Should You Opt Out of Monthly Child Tax Credit Payments? What You Need to Know 

By delaying your monthly child tax credit, you could get it all at once next year

Portrait of young family of sofa at home
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Monthly child tax credits will be going out to millions of parents in a few short weeks, but there are a few reasons you may want to delay those payments for now.

The Internal Revenue Service will begin disbursing the credit on July 15, officials announced this week. The payments, which will be available to about 39 million households, are part of President Joe Biden's American Rescue Plan, which aims to jump-start the economy following the peak of the COVID-19 pandemic in the U.S.

Payments will be made on the 15th of each month to December unless it falls on a weekend or holiday, and eligible families will receive up to $300 per month for each child under age 6, and up to $250 per month for each child age 6 and above, the IRS explained.

The maximum amount families will receive are $3,600 for children under the age of 6 and $3,000 per child for children between ages 6 and 17.

But there is the option to opt out of receiving the monthly payments.

As Acorns explains, by delaying your payments, you could receive one large payment next year. For example, families who receive $300 monthly payments from July to December should be able to receive the rest of their eligible maximum amount — $3,600 — once they file their taxes in 2022.

By delaying the monthly payments, the families could go the rest of the year knowing they'll likely have a hefty amount of money waiting for them in 2022.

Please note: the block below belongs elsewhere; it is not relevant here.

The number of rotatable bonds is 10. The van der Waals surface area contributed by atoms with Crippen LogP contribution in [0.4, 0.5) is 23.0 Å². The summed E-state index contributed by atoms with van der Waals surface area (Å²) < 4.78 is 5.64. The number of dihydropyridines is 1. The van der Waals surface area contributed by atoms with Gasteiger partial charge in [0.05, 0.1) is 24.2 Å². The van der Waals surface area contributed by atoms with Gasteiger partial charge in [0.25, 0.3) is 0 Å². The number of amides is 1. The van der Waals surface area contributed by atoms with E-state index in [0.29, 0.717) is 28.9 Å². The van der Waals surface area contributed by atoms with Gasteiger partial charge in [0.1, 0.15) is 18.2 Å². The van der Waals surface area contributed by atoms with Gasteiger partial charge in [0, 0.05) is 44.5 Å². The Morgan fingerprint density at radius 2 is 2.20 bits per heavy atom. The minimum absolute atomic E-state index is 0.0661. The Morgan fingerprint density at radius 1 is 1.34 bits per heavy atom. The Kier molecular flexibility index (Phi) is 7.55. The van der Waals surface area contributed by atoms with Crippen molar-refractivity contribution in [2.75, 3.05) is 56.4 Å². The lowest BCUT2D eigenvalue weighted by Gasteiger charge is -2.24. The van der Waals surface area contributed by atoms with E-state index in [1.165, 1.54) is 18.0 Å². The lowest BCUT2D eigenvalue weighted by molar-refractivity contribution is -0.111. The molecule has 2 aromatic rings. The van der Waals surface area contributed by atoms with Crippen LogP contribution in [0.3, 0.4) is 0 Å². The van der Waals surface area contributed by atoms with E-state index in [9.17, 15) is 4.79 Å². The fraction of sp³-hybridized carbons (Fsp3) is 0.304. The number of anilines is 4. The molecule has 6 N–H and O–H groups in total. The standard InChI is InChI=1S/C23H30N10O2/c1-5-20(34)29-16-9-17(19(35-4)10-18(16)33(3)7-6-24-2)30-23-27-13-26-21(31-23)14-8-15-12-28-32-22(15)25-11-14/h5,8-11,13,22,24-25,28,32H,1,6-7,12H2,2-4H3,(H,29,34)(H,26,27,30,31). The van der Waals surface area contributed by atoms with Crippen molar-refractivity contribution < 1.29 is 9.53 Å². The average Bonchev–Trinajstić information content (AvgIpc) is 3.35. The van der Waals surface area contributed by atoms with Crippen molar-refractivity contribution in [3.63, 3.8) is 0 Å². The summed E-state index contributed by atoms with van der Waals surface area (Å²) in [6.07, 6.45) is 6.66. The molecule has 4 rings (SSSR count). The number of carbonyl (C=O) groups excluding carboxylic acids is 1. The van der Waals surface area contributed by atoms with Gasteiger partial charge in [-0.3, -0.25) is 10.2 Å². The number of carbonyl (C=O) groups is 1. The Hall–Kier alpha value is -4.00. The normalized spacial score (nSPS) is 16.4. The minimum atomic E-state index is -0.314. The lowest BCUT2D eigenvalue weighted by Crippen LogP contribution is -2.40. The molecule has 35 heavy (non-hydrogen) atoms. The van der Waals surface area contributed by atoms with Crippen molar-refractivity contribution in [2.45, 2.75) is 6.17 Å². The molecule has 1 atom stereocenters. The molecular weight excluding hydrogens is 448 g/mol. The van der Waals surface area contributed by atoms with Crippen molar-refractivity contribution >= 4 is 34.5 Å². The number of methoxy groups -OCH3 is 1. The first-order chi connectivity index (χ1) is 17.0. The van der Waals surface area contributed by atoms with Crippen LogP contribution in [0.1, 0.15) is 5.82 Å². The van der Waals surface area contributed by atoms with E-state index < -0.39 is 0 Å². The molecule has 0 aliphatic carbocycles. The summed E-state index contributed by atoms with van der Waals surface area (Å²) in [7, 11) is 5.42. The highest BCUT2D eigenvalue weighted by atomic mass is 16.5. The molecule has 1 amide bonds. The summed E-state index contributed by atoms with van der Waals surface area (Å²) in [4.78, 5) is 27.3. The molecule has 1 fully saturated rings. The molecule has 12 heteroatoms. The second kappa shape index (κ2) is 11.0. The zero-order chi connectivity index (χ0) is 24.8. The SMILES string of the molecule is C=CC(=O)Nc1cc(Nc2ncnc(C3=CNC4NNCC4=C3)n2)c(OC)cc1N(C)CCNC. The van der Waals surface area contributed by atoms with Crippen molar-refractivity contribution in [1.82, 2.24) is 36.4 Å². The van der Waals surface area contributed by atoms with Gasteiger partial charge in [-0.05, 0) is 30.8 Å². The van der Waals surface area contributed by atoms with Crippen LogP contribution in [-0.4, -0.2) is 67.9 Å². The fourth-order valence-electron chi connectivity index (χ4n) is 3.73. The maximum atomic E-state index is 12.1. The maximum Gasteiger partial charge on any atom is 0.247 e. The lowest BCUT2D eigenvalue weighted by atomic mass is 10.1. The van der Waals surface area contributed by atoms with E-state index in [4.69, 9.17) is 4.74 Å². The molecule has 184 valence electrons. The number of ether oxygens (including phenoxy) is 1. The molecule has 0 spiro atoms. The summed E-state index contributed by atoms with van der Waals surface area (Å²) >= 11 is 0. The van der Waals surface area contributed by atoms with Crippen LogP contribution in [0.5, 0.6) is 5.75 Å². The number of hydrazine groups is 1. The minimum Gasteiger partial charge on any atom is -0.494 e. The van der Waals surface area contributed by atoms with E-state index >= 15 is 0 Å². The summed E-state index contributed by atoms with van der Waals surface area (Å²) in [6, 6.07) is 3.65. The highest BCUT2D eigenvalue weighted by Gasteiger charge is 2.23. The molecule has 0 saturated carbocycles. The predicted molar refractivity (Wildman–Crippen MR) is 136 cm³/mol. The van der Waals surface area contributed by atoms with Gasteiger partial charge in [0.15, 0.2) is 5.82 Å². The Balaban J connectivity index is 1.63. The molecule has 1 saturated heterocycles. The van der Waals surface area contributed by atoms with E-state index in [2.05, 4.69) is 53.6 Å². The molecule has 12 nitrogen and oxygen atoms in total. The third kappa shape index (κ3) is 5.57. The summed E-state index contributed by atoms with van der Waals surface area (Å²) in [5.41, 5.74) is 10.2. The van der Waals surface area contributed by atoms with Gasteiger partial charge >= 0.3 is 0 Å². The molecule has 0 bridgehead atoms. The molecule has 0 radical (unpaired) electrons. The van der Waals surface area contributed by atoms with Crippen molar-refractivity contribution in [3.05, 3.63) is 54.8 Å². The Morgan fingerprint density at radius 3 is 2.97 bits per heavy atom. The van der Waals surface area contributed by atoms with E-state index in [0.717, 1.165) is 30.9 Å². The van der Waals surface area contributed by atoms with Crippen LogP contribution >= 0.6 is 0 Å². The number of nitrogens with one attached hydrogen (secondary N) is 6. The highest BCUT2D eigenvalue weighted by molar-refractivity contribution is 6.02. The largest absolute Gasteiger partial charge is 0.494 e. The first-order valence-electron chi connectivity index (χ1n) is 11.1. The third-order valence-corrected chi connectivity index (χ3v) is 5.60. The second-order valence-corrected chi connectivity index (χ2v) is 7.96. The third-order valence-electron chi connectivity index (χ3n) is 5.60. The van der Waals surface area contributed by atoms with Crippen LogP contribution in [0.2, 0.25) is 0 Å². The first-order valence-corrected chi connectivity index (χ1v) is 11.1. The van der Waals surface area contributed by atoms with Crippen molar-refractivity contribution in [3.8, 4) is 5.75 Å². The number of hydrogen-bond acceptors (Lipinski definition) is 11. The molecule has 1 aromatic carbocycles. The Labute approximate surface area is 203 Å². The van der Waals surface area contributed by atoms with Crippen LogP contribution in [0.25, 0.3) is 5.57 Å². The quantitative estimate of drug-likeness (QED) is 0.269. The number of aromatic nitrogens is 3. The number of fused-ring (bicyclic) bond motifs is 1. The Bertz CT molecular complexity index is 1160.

"There's evidence that shows that some people really like getting that large tax refund, and can use it as an opportunity to purchase a large household item like a refrigerator or put together first and last month's rent so they can move," Elaine Maag, a principal research associate at the Urban-Brookings Tax Policy Center, told CNBC.

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The full child tax credit payment would arrive with their tax return next year. But, as CNET explains, the pending payment could also be used to make up for any taxes you owe at that time.

CNET also says parents may want to delay the payments if they feel their circumstances could change or are concerned the IRS could send an overpayment they'll have to return.

Those who wish to opt out of the monthly payment will have to use an IRS website that should be available by July 1, according to CNET. If you don't make any changes on the website and have already filed your taxes by May 17, the credit will automatically be sent as a monthly payment.

The organization will also make paper forms available for anyone who doesn't have internet access, Acorns said.

"Eligible taxpayers who do not want to receive advance payment of the 2021 Child Tax Credit will have the opportunity to decline receiving advance payments," the IRS explained on their website last week. "Taxpayers will also have the opportunity to update information about changes in their income, filing status or the number of qualifying children. More details on how to take these steps will be announced soon."

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